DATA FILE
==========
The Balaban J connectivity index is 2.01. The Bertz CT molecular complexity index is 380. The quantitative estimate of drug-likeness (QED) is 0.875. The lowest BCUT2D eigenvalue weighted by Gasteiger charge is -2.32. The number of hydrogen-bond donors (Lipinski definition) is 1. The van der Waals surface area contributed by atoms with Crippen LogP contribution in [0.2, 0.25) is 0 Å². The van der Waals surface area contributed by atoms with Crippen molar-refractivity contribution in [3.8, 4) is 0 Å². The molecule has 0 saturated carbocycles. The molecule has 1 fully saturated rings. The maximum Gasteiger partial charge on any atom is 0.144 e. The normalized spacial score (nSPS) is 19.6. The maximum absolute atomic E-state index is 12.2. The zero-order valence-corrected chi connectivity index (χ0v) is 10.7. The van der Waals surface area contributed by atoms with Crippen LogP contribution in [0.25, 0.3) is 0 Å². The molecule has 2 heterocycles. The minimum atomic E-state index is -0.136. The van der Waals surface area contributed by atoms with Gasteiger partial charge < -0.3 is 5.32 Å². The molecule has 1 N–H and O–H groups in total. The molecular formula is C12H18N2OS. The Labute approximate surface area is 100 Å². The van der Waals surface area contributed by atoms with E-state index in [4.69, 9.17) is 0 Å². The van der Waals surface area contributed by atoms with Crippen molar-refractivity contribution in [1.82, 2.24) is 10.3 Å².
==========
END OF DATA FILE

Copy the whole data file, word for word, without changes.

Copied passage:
The Balaban J connectivity index is 2.01. The Bertz CT molecular complexity index is 380. The quantitative estimate of drug-likeness (QED) is 0.875. The lowest BCUT2D eigenvalue weighted by Gasteiger charge is -2.32. The number of hydrogen-bond donors (Lipinski definition) is 1. The van der Waals surface area contributed by atoms with Crippen LogP contribution in [0.2, 0.25) is 0 Å². The van der Waals surface area contributed by atoms with Crippen molar-refractivity contribution in [3.8, 4) is 0 Å². The molecule has 0 saturated carbocycles. The molecule has 1 fully saturated rings. The maximum Gasteiger partial charge on any atom is 0.144 e. The normalized spacial score (nSPS) is 19.6. The maximum absolute atomic E-state index is 12.2. The zero-order valence-corrected chi connectivity index (χ0v) is 10.7. The van der Waals surface area contributed by atoms with Crippen LogP contribution in [0.25, 0.3) is 0 Å². The molecule has 2 heterocycles. The minimum atomic E-state index is -0.136. The van der Waals surface area contributed by atoms with Gasteiger partial charge < -0.3 is 5.32 Å². The molecule has 1 N–H and O–H groups in total. The molecular formula is C12H18N2OS. The Labute approximate surface area is 100 Å². The van der Waals surface area contributed by atoms with E-state index in [4.69, 9.17) is 0 Å². The van der Waals surface area contributed by atoms with Crippen molar-refractivity contribution in [1.82, 2.24) is 10.3 Å².